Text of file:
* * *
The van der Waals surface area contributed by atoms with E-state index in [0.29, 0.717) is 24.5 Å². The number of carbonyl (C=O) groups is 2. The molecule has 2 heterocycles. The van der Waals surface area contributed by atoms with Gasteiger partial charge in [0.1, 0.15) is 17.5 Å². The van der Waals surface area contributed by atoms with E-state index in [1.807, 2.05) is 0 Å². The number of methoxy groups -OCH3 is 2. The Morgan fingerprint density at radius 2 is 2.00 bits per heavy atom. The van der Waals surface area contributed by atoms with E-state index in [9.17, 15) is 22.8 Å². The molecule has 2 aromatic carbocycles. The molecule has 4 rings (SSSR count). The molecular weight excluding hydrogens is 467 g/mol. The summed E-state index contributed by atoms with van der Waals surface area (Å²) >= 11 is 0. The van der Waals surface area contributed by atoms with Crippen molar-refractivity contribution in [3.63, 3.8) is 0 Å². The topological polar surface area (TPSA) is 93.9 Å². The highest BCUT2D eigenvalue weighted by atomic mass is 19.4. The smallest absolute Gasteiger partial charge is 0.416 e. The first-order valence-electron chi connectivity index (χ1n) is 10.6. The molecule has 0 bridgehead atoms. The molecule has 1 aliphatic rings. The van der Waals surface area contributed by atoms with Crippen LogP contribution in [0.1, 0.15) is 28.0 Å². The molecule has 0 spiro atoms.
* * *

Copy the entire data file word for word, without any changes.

The van der Waals surface area contributed by atoms with E-state index in [0.29, 0.717) is 24.5 Å². The number of carbonyl (C=O) groups is 2. The molecule has 2 heterocycles. The van der Waals surface area contributed by atoms with Gasteiger partial charge in [0.1, 0.15) is 17.5 Å². The van der Waals surface area contributed by atoms with E-state index in [1.807, 2.05) is 0 Å². The number of methoxy groups -OCH3 is 2. The Morgan fingerprint density at radius 2 is 2.00 bits per heavy atom. The van der Waals surface area contributed by atoms with E-state index in [9.17, 15) is 22.8 Å². The molecule has 2 aromatic carbocycles. The molecule has 4 rings (SSSR count). The molecular weight excluding hydrogens is 467 g/mol. The summed E-state index contributed by atoms with van der Waals surface area (Å²) >= 11 is 0. The van der Waals surface area contributed by atoms with Crippen molar-refractivity contribution in [3.63, 3.8) is 0 Å². The topological polar surface area (TPSA) is 93.9 Å². The highest BCUT2D eigenvalue weighted by atomic mass is 19.4. The smallest absolute Gasteiger partial charge is 0.416 e. The first-order valence-electron chi connectivity index (χ1n) is 10.6. The molecule has 0 bridgehead atoms. The molecule has 1 aliphatic rings. The van der Waals surface area contributed by atoms with Crippen LogP contribution in [0.1, 0.15) is 28.0 Å². The molecule has 0 spiro atoms.